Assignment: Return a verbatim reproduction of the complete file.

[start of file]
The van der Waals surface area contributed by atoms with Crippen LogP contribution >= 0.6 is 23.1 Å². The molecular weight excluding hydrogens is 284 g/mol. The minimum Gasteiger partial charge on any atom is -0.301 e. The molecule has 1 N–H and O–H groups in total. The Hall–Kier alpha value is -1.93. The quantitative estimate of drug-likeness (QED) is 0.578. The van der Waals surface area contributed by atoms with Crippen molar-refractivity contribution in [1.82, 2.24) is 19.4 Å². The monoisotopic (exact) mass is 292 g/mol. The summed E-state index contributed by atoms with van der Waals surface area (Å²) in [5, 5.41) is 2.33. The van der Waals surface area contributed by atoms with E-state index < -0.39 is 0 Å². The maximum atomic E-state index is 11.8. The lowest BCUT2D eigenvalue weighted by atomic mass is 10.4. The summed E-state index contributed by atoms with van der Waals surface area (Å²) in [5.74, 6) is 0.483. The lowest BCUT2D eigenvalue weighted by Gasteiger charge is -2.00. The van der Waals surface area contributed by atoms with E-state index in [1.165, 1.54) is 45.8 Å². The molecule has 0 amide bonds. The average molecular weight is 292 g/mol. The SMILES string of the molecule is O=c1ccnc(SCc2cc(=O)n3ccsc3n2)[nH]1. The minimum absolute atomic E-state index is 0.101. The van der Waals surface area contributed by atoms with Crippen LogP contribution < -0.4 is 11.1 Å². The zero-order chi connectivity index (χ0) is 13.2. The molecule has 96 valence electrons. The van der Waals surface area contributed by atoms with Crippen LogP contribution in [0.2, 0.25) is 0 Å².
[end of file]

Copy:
The van der Waals surface area contributed by atoms with Crippen LogP contribution >= 0.6 is 23.1 Å². The molecular weight excluding hydrogens is 284 g/mol. The minimum Gasteiger partial charge on any atom is -0.301 e. The molecule has 1 N–H and O–H groups in total. The Hall–Kier alpha value is -1.93. The quantitative estimate of drug-likeness (QED) is 0.578. The van der Waals surface area contributed by atoms with Crippen molar-refractivity contribution in [1.82, 2.24) is 19.4 Å². The monoisotopic (exact) mass is 292 g/mol. The summed E-state index contributed by atoms with van der Waals surface area (Å²) in [5, 5.41) is 2.33. The van der Waals surface area contributed by atoms with E-state index < -0.39 is 0 Å². The maximum atomic E-state index is 11.8. The lowest BCUT2D eigenvalue weighted by atomic mass is 10.4. The summed E-state index contributed by atoms with van der Waals surface area (Å²) in [5.74, 6) is 0.483. The lowest BCUT2D eigenvalue weighted by Gasteiger charge is -2.00. The van der Waals surface area contributed by atoms with E-state index in [1.165, 1.54) is 45.8 Å². The molecule has 0 amide bonds. The average molecular weight is 292 g/mol. The SMILES string of the molecule is O=c1ccnc(SCc2cc(=O)n3ccsc3n2)[nH]1. The minimum absolute atomic E-state index is 0.101. The van der Waals surface area contributed by atoms with Crippen LogP contribution < -0.4 is 11.1 Å². The zero-order chi connectivity index (χ0) is 13.2. The molecule has 96 valence electrons. The van der Waals surface area contributed by atoms with Crippen LogP contribution in [0.2, 0.25) is 0 Å².